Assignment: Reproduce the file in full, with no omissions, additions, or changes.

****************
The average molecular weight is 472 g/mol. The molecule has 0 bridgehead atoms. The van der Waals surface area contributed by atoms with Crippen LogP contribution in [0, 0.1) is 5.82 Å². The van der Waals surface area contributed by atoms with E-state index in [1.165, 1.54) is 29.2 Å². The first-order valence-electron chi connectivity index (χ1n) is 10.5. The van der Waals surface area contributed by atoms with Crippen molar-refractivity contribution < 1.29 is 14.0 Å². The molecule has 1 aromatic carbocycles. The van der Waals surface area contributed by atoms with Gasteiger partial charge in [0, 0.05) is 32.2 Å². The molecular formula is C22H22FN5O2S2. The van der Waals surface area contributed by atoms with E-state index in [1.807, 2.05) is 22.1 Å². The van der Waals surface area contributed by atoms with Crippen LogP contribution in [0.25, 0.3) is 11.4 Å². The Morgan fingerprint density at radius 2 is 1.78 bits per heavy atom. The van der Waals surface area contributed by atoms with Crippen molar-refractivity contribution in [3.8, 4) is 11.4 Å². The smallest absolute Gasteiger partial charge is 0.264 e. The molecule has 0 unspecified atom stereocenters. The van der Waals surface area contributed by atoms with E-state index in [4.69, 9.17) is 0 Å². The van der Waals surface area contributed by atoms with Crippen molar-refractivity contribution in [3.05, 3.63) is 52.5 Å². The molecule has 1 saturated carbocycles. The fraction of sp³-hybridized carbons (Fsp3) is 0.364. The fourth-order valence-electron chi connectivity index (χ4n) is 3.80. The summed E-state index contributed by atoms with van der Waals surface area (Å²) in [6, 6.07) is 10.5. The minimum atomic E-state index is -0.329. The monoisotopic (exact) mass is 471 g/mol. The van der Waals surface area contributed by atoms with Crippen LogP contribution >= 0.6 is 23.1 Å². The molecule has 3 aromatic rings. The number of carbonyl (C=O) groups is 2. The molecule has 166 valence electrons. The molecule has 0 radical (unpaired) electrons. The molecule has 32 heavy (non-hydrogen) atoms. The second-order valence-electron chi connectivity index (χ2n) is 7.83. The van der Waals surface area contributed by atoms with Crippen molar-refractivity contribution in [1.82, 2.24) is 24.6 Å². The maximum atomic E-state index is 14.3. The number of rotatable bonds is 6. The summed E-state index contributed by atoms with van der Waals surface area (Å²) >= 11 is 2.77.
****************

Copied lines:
The average molecular weight is 472 g/mol. The molecule has 0 bridgehead atoms. The van der Waals surface area contributed by atoms with Crippen LogP contribution in [0, 0.1) is 5.82 Å². The van der Waals surface area contributed by atoms with E-state index in [1.165, 1.54) is 29.2 Å². The first-order valence-electron chi connectivity index (χ1n) is 10.5. The van der Waals surface area contributed by atoms with Crippen molar-refractivity contribution < 1.29 is 14.0 Å². The molecule has 1 aromatic carbocycles. The van der Waals surface area contributed by atoms with Gasteiger partial charge in [0, 0.05) is 32.2 Å². The molecular formula is C22H22FN5O2S2. The van der Waals surface area contributed by atoms with E-state index in [1.807, 2.05) is 22.1 Å². The van der Waals surface area contributed by atoms with Crippen LogP contribution in [0.25, 0.3) is 11.4 Å². The Morgan fingerprint density at radius 2 is 1.78 bits per heavy atom. The van der Waals surface area contributed by atoms with Crippen molar-refractivity contribution in [3.8, 4) is 11.4 Å². The smallest absolute Gasteiger partial charge is 0.264 e. The molecule has 0 unspecified atom stereocenters. The van der Waals surface area contributed by atoms with E-state index in [4.69, 9.17) is 0 Å². The van der Waals surface area contributed by atoms with Crippen molar-refractivity contribution in [3.05, 3.63) is 52.5 Å². The molecule has 1 saturated carbocycles. The fraction of sp³-hybridized carbons (Fsp3) is 0.364. The fourth-order valence-electron chi connectivity index (χ4n) is 3.80. The summed E-state index contributed by atoms with van der Waals surface area (Å²) in [6, 6.07) is 10.5. The minimum atomic E-state index is -0.329. The monoisotopic (exact) mass is 471 g/mol. The van der Waals surface area contributed by atoms with Crippen LogP contribution >= 0.6 is 23.1 Å². The molecule has 3 aromatic rings. The number of carbonyl (C=O) groups is 2. The molecule has 166 valence electrons. The molecule has 0 radical (unpaired) electrons. The molecule has 32 heavy (non-hydrogen) atoms. The second-order valence-electron chi connectivity index (χ2n) is 7.83. The van der Waals surface area contributed by atoms with Crippen molar-refractivity contribution in [1.82, 2.24) is 24.6 Å². The maximum atomic E-state index is 14.3. The number of rotatable bonds is 6. The summed E-state index contributed by atoms with van der Waals surface area (Å²) >= 11 is 2.77.